4. How to Do Dead Reckoning Navigation
To write this part of the article, we have consulted our expert, Course Director, and technical diver with more than 30 years of experience Víctor Córdoba.
First, Victor’s advice is to know the parts of a compass. For this, we recommend you read the article The Importance of The Compass in Diving
Although it would be better to take the specialization course Navigation Dive
When the navigation depends on you, preparing for the dive is vital. So, getting a local guide or diver to brief you on the dive will be very helpful. – Says our expert.
Surface orientation is going to be vital. – Mr. Cordoba states –
For example, at first sight, you know the reef is 50 meters away and covering this distance takes you 4 minutes. If you have been flapping your fins for 10 minutes, you’ve made a mistake.
Using the compass for dead reckoning does not mean forgetting natural navigation. Take key points as references when visibility allows. Also, take depth references with the dive computer.
As we said before, dead reckoning marine navigation takes into account the direction and the distance.
We have 5 ways to measure the distance:
- kick cycles,
- elapsed time,
- bottle pressure,
- arm span measures
- measuring line or tape.
Undoubtedly, the most accurate method is to use a tape measure. However, it is only good for measuring short distances on relatively flat terrain. The same goes for arm spans, you can’t go 200 meters pivoting on your outstretched arm.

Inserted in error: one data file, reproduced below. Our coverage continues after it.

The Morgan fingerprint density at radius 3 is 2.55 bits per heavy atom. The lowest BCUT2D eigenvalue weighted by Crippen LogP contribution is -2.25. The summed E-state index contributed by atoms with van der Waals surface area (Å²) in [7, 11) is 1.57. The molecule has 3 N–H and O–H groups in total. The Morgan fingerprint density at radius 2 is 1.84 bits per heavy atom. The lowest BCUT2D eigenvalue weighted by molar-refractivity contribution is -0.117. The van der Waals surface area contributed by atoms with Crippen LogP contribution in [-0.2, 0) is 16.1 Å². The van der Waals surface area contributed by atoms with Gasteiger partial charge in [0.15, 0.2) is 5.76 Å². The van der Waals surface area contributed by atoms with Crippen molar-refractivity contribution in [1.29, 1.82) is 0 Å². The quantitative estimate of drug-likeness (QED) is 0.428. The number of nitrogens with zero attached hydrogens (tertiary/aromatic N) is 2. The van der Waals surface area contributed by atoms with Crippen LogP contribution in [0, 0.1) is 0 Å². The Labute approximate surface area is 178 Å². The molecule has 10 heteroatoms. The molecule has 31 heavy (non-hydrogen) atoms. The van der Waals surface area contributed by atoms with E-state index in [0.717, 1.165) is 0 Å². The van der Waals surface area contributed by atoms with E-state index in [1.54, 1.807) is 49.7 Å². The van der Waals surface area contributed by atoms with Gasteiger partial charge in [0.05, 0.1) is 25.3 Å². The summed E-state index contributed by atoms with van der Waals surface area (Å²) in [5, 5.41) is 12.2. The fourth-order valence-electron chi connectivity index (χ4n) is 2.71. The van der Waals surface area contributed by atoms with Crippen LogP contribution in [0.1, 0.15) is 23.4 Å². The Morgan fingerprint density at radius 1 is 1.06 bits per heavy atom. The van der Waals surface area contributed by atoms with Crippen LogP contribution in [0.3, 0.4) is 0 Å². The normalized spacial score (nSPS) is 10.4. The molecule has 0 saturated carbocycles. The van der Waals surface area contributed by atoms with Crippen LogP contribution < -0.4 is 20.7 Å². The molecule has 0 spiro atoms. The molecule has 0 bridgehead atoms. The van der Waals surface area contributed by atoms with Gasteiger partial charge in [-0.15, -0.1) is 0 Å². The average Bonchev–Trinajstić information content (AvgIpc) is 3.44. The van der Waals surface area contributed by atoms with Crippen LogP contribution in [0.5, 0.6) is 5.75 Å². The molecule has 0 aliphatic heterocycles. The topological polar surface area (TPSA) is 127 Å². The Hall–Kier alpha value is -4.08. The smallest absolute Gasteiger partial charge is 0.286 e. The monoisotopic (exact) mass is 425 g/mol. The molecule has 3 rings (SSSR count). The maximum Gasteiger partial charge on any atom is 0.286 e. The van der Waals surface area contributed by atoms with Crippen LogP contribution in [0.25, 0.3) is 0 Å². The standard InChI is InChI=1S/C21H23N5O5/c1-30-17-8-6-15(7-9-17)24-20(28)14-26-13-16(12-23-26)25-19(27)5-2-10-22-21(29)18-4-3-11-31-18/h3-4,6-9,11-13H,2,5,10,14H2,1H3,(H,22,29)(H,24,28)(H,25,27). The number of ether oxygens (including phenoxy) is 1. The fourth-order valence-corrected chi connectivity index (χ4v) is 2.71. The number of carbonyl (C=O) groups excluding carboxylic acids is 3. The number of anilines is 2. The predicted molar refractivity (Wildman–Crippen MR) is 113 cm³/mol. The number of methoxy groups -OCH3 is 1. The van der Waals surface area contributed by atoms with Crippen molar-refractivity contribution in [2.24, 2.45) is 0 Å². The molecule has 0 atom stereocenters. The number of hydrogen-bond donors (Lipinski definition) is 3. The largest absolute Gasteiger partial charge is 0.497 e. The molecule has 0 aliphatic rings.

The most commonly used methods in diving are kick cycles and elapsed time.
For kick cycles, we need to measure the length of our kick cycle. So, we swim 30 meters and count the number of kick cycles it has taken us. If to swim 30 meters, you need 30 cycles; you will know that with each kick cycle, you advance 1m.
We can do something similar to estimate distance as a function of time. You swim 30 m and measure how long it takes you to swim it. In this way, you can calculate the distance by timing yourself as you swim.
By the way, all methods of estimating speed and distance involve an error rate. Probably, tank pressure is the less reliable of all of them. It is only good enough when we bustle in the same way, and even in this case, most of the time, we come back less deep than when we went. In addition, as you know, the pressure drop in your tank depends on the depth and diver’s effort. Therefore, we should estimate distance using any other method and always control tank pressure to ensure you won’t run out of air.